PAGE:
Alyssa Azar Summits Mount Elbrus
Alyssa Azar recently returned from successfully summiting the dangerous and unpredictable Mount Elbrus. At age 19, Alyssa has now completed four of the Seven Summits. We caught up with the determined adventurer to talk about her Elbrus climb and tease out some of her top mindset tips.
Mount Elbrus has a reputation for being dangerous and unpredictable. Were you afraid going into this summit?
Mount Elbrus is definitely unpredictable and I wasn't afraid but I was alert and I was not underestimating the mountain. I knew that whiteout conditions can come through very quickly and on my acclimatisation climbs I experienced storm conditions. I was also aware that hidden crevasses are everywhere and not far off the climbing route.
What was your experience like?
I had a really mixed experience of both climbing and pushing myself while getting to experience the authentic Russian culture of the North Caucasus. It was just myself and one local guide so I had a pretty cool experience.
What did you learn from your guide?
My guide grew up in the area around where we were climbing (a remote area of Russia). He knew it like the back of his hand and I got to experience the culture by meeting locals in Terskol and Cheget - villages at the base of Elbrus.
My guide had extensive knowledge of the mountain range and many of the other peaks of the mountain. He had worked on Elbrus for 14 years with over 200 ascents of the mountain, so I got some great insights from him. I also enjoyed trying the local cuisine, hearing the language and picking up some words here and there.
What were the main challenges along the way?
The main challenge is endurance on summit day, it is a long day with around an 11-12 hour climb.
How did you get through the day?
I knew with previous experience such as Everest that I could climb for long hours. So, I overcame the challenge by focusing on each section as I was climbing it and not allowing myself to think too far ahead. I knew I had put in my training and that I was well prepared. It was time to switch my mindset on and focus on what I was there to do.
Tell me about your state of mind during the climb.
My state of mind was very focused during the climb. We set out from Base Camp at 2am in the dark with head torches and slowly made our way up the mountain. I was focused on getting into a rhythm and just making sure I was putting my steps in the right places.
Was there ever a moment of doubt?
I was confident, but yes, there are always some doubts. There are moments of fatigue and every climb at some point makes you question yourself. I think that's part of the process.
How did you push past this?
I pushed past any doubts by focusing on why I was there on the climb and how bad I wanted it. I find that my desire always overshadows any doubts as long as I am taking actions toward my goal.
What was it like to reach the summit?
It was an amazing feeling to reach the summit after a long day. I had imagined it beforehand and to see all the training and process end with a successful summit was a great way to complete the expedition.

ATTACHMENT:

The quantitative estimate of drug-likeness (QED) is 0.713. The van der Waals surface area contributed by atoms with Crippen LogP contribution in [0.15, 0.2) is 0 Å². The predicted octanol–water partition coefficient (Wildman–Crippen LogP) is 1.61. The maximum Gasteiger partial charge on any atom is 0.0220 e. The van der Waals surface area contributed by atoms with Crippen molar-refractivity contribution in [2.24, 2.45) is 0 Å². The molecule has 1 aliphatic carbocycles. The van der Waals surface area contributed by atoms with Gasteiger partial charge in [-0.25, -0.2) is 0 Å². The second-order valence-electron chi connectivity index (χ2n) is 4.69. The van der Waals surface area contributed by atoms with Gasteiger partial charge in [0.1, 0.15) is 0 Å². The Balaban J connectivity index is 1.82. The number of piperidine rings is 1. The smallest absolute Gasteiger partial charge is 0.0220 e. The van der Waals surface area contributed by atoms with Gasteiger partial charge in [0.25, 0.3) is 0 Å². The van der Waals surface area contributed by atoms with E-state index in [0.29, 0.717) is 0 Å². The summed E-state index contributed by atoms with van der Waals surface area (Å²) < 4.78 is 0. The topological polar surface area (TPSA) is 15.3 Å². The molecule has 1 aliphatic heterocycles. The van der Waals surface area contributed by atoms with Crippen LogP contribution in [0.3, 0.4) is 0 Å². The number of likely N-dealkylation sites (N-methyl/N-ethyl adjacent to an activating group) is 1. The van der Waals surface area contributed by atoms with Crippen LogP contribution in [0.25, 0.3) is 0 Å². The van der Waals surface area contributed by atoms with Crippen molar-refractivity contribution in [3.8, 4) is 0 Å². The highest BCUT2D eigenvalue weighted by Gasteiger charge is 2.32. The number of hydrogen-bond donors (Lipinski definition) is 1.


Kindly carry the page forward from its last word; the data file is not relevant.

On my summit day, I had perfect weather with no wind. It was sunny and clear, so the views on top were amazing.
How did you celebrate when you got back?
I celebrated by going out to dinner with some of my family - it's always nice to just be at home and relax after a successful expedition.
What did Mount Elbrus teach you?
Mount Elbrus really reinforced the lessons I've learnt in the mountains time and time again. It taught me what I am capable of if I set my mind to a task and the gratifying feeling that comes from hard work. But, overall the greatest lesson it taught me is that I am capable of pushing myself far beyond perceived limitations.
You've completed four of the Seven Summits at the age of 19. When do you hope to complete all seven by?
I don't have a specific timeline to complete all seven at the moment because it depends on many factors like sponsorship, logistics, timing. But, I am hoping to return to Aconcagua in December for number five and then we will see after that!
You've started an online mindset program with your father, Glenn, to help people achieve their own summits - whether it's a mountain or everyday challenge. Can you let us in on a couple of your top mindset tips?
Yes, Mountain Mindset is the online program and our first program is set to launch on September 1 this year. The program centres around lessons learnt in the mountains that are applicable to anyone in any field. It's for anyone who wants to achieve their goals right through to those who simply want to gain a bit more confidence or self-belief.
My top tips would be:
- Be clear about what you want
Clarity precedes success. If you're not clear on exactly what you want then you will be pushed and pulled away from the goal by every little thing that catches your attention.
- Make a plan
You know what you want (step 1), so now work back from the goal to understand what steps you need to take to make it happen.
- Seek mentors
When you know the plan you'll also become aware of what skills and knowledge you require to achieve the goal. In most instances, you won't have all of these skills, so look for ways to gain them. It could be courses, mentors/coaches or most likely a mixture of the two.
To get on track and stay on track you need to be held accountable. Initially you need to be strong enough to be accountable to yourself, be honest about where you're at and the effort you're putting in. It's even more beneficial to have someone you know and trust who will hold you accountable. Not someone who tells you what you want to hear, but rather someone who is honest and tells you what you need to hear.